Will the beloved local book someday be both a movie and a musical? 

Jamie Ford’s bestselling novel set in Seattle’s Chinatown–International District in the midst of World War II is en route, slowly, to movie screens. But a musical version of Hotel on the Corner of Bitter and Sweet is also gaining traction. 

Seattle native Paul Fujimoto, now a composer and lyricist in New York City, and Lainie Sakakura—whose three decades on Broadway include writing, acting, even choreography—have secured the rights to the novel’s musical adaptation. Their project, known simply as Corner of Bitter and Sweet, has been a bootstrapped endeavor thus far, but its creators are talking to Seattle’s 5th Avenue Theatre about a possible collaboration to develop the show. 

Last year, the pair marshaled “every Asian American friend we could find in the business,” as Sakakura puts it, for a table read and rented a space in Manhattan’s Midtown for a sort of test show known in the industry as a 29-hour reading. The author and his family attended, as did some people attached to the film project. 

Obviously there are many steps, and potential pitfalls, between the development stage and an actual stage. But there’s so much narrative potential inherent to Ford’s story of two pre-teens, Chinese American Henry Lee and Japanese American Keiko Okabe, who live on opposite sides of Chinatown–International District and befriend each other shortly before Keiko's family is interned at Minidoka.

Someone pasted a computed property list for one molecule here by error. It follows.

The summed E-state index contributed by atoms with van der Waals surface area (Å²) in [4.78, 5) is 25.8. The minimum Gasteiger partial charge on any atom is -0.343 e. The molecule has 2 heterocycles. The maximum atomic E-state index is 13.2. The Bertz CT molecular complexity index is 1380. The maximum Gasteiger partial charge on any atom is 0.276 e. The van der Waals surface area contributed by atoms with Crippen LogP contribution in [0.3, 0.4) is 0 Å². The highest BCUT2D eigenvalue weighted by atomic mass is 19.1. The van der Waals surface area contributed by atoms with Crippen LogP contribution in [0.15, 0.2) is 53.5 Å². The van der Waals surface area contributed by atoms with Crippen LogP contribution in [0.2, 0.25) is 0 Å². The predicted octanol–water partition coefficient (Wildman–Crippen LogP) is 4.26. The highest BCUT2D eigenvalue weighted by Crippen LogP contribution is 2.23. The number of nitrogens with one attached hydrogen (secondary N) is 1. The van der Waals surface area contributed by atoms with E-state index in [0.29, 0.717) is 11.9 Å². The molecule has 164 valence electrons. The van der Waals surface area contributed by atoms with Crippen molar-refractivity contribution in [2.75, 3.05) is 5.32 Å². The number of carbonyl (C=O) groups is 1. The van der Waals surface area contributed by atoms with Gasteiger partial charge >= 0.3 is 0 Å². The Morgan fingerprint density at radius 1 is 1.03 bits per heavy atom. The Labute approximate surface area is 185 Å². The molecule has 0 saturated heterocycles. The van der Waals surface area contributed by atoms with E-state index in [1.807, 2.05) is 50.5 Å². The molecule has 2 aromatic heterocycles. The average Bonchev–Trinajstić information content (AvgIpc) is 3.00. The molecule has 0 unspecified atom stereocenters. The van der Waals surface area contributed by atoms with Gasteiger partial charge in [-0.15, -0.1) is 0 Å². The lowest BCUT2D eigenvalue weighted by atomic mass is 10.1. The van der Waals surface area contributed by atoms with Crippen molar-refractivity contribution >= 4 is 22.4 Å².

“You can’t take all that text and translate that into musical form,” says Sakakura. She and Fujimoto delved into the story’s father-son dynamics, even working with a Cantonese consultant, and the two protagonists’ coming of age story. “It’s a tender story of young love told through this dark time,” says Fujimoto. 

The composer grew up on Beacon Hill, and credits his mom for suggesting, years ago, that the bestselling novel would make an excellent musical. “Honestly, what I liked about it was that it was set in Seattle and half of it is set in the 1940s,” he says. “I’m a jazz guy.” 

Sakakura, who had been looking for a project that showcases Asian American talent, liked that music was already built into the story, via Henry’s friendship with a saxophonist named Sheldon. “A young Chinese American kid that has a secret love of jazz? There’s a musical right there.” 

They’re not the only ones reframing Ford’s story, which debuted a decade ago last month. The author himself wrote a new standalone short story solely about Keiko that’s part of an anniversary reissue of the book.

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